Identity Theft - How to Protect Yourself

Definition - Identity theft occurs when someone steals or otherwise obtains your identity - personal information and then, the identity thief subsequently utilizes that information to defraud various individuals including you, your creditors, etc. The identity thief then uses this information to apply for and receive various "phony" credit cards, issued in your name in which huge charges are run up, with the identity thief obtaining the benefits of the purchase, and you being sent the bill! The identity thief can also use this information to try and sell your land, home and other property!

Identity thieves, armed with your name and address alone can wreak havoc. Identity thieves, by checking certain public records, with these, the identity thief can obtain your birthdate, who is suing you, whom you are suing, where and how much your property is worth! The identity thief can also obtain probate records of your parents, and your mother's maiden name! The identity thief can determine whether the IRS has filed any tax liens against you, etc. If the identity thief is lucky, he may even be able to luck on your social security number! If the identity thief is unable to get the social security # from public records, and gets it from your garbage or other source, a whole new panopia of illicit gains for the identity thief opens!

Additional ways for an identity thief to get starter information:

1) The identity thief cherrypicks from your abandoned garbage credit card receipts. 2) The identity thief sells door to door neighbors various goods and the identity thief asks your neighbors questions about you.

More illicit ways for the identity thief to trick you!

1) The identity thief files a change of address form to post office with redelivery of mail to a different address - maybe a vacant building! The identity thief then grabs your mail! 2) The identity thief steals your wallet or purse!

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3) The identity thief steals mail that may have goodies from mailbox - identity thief maybe offers postman a bribe! 4) The identity thief bribes bank employees or other people with sensitive date about you, to turn over key info to the identity thief. 5) identity thief hacks into computers with sensitive information.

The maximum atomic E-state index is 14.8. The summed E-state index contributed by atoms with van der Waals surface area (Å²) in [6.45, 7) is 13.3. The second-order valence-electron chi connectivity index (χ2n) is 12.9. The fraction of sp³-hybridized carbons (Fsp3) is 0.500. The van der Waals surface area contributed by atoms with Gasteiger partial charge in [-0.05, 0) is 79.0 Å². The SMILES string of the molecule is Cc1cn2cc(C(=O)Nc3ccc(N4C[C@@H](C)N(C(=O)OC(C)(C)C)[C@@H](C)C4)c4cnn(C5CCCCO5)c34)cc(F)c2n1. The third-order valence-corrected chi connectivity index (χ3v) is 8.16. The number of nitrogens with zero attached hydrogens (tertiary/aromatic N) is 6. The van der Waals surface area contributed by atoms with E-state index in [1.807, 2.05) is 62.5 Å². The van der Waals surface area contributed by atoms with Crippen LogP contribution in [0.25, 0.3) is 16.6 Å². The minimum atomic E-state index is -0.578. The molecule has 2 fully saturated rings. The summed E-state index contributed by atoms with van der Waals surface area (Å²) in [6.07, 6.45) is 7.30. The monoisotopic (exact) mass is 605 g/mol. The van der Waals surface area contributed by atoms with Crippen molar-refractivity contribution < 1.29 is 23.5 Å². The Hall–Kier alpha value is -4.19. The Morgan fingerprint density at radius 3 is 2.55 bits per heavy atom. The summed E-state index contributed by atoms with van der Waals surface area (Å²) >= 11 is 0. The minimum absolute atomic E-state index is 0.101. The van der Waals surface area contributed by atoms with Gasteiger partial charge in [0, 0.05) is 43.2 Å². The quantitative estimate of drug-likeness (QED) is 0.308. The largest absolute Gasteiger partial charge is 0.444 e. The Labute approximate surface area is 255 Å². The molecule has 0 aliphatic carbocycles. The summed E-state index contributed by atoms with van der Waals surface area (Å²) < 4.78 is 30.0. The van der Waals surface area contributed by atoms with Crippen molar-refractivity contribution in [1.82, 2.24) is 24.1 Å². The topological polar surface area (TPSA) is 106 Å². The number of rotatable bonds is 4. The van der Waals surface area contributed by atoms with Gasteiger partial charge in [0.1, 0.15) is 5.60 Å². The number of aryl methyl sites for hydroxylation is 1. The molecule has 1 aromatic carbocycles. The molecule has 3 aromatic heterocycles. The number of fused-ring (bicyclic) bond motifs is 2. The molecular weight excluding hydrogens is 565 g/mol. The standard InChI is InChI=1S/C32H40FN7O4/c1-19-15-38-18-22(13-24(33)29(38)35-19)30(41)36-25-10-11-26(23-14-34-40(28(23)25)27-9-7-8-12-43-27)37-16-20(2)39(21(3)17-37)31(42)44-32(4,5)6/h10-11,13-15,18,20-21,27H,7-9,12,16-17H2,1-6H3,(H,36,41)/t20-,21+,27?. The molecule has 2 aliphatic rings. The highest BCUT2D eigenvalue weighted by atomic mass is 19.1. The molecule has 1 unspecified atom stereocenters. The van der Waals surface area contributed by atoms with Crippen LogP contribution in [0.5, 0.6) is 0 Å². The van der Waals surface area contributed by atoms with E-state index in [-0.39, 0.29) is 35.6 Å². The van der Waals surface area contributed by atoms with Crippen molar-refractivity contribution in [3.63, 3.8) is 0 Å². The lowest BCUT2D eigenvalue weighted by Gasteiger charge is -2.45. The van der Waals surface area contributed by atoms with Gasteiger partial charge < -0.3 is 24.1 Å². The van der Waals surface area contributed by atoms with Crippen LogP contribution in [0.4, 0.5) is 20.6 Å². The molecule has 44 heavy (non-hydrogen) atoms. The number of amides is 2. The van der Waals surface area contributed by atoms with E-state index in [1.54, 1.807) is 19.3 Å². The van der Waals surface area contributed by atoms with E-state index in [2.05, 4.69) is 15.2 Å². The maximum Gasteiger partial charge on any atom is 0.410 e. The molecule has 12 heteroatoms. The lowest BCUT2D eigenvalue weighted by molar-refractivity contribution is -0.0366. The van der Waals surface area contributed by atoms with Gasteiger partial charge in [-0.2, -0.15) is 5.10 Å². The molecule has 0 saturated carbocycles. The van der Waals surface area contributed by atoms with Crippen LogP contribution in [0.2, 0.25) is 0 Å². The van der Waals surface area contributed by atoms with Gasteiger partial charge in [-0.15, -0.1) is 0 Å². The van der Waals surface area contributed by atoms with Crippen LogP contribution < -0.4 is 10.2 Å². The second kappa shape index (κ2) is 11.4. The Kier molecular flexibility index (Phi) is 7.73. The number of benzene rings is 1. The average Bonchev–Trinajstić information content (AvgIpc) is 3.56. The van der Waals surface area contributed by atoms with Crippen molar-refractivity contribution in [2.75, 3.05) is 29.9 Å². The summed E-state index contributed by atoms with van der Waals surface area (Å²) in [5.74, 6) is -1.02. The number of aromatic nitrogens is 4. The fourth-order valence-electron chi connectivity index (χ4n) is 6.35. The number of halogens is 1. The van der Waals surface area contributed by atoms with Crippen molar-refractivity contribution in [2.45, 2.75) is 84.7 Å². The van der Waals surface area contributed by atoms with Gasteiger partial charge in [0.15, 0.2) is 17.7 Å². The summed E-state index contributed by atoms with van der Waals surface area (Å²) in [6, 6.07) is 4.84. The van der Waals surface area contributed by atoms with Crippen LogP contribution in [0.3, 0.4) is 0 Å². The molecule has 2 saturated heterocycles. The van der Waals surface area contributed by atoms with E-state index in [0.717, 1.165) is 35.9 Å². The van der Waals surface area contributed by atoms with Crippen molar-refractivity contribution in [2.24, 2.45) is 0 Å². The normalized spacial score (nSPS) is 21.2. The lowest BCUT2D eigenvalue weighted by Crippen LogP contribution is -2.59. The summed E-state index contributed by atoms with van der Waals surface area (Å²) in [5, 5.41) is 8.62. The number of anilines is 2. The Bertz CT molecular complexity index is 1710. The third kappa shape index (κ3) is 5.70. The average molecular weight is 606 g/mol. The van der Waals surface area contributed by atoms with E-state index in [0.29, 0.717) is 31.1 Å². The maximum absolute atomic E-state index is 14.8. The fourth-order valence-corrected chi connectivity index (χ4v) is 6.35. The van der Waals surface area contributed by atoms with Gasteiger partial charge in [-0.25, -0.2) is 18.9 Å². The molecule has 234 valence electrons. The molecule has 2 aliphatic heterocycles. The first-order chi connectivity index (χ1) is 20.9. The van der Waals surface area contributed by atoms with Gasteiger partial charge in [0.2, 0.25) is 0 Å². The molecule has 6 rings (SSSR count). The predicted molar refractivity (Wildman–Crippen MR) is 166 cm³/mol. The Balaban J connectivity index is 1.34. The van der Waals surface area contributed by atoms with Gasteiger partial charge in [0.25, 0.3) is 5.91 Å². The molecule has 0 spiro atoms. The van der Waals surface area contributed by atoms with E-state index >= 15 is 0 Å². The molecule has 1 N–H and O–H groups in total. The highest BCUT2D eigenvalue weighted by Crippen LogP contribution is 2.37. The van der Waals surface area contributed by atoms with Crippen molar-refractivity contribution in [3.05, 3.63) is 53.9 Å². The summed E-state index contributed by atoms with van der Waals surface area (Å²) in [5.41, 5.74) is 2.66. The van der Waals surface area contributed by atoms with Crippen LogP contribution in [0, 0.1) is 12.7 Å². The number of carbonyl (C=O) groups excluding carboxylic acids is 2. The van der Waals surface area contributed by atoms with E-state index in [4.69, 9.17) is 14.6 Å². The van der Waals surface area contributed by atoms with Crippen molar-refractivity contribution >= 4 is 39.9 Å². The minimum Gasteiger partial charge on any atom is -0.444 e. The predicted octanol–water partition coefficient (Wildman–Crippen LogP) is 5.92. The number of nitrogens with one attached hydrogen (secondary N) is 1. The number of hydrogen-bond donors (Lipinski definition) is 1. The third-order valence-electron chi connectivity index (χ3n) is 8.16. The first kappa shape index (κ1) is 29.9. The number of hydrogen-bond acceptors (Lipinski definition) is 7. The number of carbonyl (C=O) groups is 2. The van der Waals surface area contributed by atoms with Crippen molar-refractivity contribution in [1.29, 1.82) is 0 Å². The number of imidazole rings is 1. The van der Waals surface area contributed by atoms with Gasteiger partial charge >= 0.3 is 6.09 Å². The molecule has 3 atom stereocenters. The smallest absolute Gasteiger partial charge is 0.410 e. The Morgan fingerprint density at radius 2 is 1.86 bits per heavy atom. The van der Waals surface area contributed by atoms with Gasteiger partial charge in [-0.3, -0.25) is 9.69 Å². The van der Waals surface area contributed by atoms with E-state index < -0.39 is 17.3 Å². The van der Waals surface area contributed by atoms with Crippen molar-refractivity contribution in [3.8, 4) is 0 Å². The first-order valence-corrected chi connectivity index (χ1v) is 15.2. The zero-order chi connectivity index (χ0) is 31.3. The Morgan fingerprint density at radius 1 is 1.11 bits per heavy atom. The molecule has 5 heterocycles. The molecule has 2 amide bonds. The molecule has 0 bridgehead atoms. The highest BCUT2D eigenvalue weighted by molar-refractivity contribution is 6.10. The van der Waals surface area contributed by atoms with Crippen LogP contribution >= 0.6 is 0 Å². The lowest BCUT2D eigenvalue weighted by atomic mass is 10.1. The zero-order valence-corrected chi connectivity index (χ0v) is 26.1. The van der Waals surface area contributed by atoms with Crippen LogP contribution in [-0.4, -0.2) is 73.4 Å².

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Identity Theft Prevention - credit cards

1) Insure credit card applications and receipts are secure. Identity thief may be watching! 2) Don't give credit card numbers over the phone, unless absolutely have to. It's usually best that you initiate the call ( and make sure other party is not on a mobile phone. An identity thief may be listening!). Faxing the number may be a useful alternative! If necessary, consider using a low limit credit card. Identity thief hates that! In fact, it's a good idea to have at least one low limit card for use for questionable transactions! This will hopefully thwart the identity thief! 3) Keep a list of your credit cardnumbers and accounts to notify creditors along with expiration dates and phone #'s in case of identity theft - better encode with a code that you can easily remember, but hard for others, like identity thief, to guess!

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4 To thwart identity thieves, shred all sensitive documents before tossing into the dumpster - not just credit card statements, preapproved applications. Identity thieves do "dumpster diving!"